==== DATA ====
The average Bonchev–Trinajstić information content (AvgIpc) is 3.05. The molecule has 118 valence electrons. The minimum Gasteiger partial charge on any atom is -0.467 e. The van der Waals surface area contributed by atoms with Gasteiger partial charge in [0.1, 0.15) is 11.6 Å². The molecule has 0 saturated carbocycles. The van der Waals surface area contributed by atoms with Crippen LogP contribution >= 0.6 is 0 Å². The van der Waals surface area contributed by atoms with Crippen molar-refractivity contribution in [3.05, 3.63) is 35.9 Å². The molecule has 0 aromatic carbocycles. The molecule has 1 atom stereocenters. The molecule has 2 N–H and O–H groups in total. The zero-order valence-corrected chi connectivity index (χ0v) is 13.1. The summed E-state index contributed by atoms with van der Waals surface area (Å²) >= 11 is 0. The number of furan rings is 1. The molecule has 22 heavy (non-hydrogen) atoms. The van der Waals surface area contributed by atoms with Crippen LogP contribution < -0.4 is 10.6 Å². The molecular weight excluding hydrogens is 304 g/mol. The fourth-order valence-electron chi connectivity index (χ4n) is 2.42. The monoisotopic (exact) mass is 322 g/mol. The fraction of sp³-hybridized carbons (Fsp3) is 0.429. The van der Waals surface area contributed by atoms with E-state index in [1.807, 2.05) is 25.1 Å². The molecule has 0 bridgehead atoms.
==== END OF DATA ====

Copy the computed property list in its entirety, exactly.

The average Bonchev–Trinajstić information content (AvgIpc) is 3.05. The molecule has 118 valence electrons. The minimum Gasteiger partial charge on any atom is -0.467 e. The van der Waals surface area contributed by atoms with Gasteiger partial charge in [0.1, 0.15) is 11.6 Å². The molecule has 0 saturated carbocycles. The van der Waals surface area contributed by atoms with Crippen LogP contribution >= 0.6 is 0 Å². The van der Waals surface area contributed by atoms with Crippen molar-refractivity contribution in [3.05, 3.63) is 35.9 Å². The molecule has 0 aromatic carbocycles. The molecule has 1 atom stereocenters. The molecule has 2 N–H and O–H groups in total. The zero-order valence-corrected chi connectivity index (χ0v) is 13.1. The summed E-state index contributed by atoms with van der Waals surface area (Å²) >= 11 is 0. The number of furan rings is 1. The molecule has 22 heavy (non-hydrogen) atoms. The van der Waals surface area contributed by atoms with Crippen LogP contribution < -0.4 is 10.6 Å². The molecular weight excluding hydrogens is 304 g/mol. The fourth-order valence-electron chi connectivity index (χ4n) is 2.42. The monoisotopic (exact) mass is 322 g/mol. The fraction of sp³-hybridized carbons (Fsp3) is 0.429. The van der Waals surface area contributed by atoms with E-state index in [1.807, 2.05) is 25.1 Å². The molecule has 0 bridgehead atoms.